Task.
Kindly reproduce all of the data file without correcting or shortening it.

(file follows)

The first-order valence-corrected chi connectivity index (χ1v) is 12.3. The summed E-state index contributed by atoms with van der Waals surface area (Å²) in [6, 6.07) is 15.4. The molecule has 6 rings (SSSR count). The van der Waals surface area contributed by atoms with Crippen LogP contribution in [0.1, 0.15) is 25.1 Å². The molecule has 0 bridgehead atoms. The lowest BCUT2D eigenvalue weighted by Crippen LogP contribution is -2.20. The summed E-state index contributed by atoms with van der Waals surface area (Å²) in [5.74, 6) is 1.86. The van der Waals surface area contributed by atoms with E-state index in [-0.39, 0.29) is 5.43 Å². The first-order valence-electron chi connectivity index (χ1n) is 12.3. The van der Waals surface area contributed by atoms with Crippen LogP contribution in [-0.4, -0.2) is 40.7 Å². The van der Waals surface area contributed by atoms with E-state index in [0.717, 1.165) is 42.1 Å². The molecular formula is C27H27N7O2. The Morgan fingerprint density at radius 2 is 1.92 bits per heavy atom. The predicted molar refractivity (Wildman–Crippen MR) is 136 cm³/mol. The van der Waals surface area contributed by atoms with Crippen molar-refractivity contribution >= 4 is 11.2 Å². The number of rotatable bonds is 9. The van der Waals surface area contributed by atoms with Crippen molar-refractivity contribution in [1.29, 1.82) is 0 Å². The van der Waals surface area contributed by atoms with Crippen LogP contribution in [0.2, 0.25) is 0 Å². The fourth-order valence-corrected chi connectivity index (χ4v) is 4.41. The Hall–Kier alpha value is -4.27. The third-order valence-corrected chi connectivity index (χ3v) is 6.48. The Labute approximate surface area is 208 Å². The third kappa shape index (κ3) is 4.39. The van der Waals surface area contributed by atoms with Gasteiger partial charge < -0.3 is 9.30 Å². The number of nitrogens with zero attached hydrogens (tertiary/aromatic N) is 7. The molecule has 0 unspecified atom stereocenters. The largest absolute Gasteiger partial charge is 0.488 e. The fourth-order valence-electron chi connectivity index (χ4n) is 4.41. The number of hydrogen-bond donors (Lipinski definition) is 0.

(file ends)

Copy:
The first-order valence-corrected chi connectivity index (χ1v) is 12.3. The summed E-state index contributed by atoms with van der Waals surface area (Å²) in [6, 6.07) is 15.4. The molecule has 6 rings (SSSR count). The van der Waals surface area contributed by atoms with Crippen LogP contribution in [0.1, 0.15) is 25.1 Å². The molecule has 0 bridgehead atoms. The lowest BCUT2D eigenvalue weighted by Crippen LogP contribution is -2.20. The summed E-state index contributed by atoms with van der Waals surface area (Å²) in [5.74, 6) is 1.86. The van der Waals surface area contributed by atoms with E-state index in [-0.39, 0.29) is 5.43 Å². The first-order valence-electron chi connectivity index (χ1n) is 12.3. The van der Waals surface area contributed by atoms with Crippen LogP contribution in [-0.4, -0.2) is 40.7 Å². The van der Waals surface area contributed by atoms with E-state index in [0.717, 1.165) is 42.1 Å². The molecular formula is C27H27N7O2. The Morgan fingerprint density at radius 2 is 1.92 bits per heavy atom. The predicted molar refractivity (Wildman–Crippen MR) is 136 cm³/mol. The van der Waals surface area contributed by atoms with Crippen molar-refractivity contribution >= 4 is 11.2 Å². The number of rotatable bonds is 9. The van der Waals surface area contributed by atoms with Crippen molar-refractivity contribution in [1.29, 1.82) is 0 Å². The van der Waals surface area contributed by atoms with Crippen LogP contribution in [0.2, 0.25) is 0 Å². The fourth-order valence-corrected chi connectivity index (χ4v) is 4.41. The Hall–Kier alpha value is -4.27. The third-order valence-corrected chi connectivity index (χ3v) is 6.48. The Labute approximate surface area is 208 Å². The third kappa shape index (κ3) is 4.39. The van der Waals surface area contributed by atoms with Gasteiger partial charge < -0.3 is 9.30 Å². The number of nitrogens with zero attached hydrogens (tertiary/aromatic N) is 7. The molecule has 0 unspecified atom stereocenters. The largest absolute Gasteiger partial charge is 0.488 e. The fourth-order valence-electron chi connectivity index (χ4n) is 4.41. The number of hydrogen-bond donors (Lipinski definition) is 0.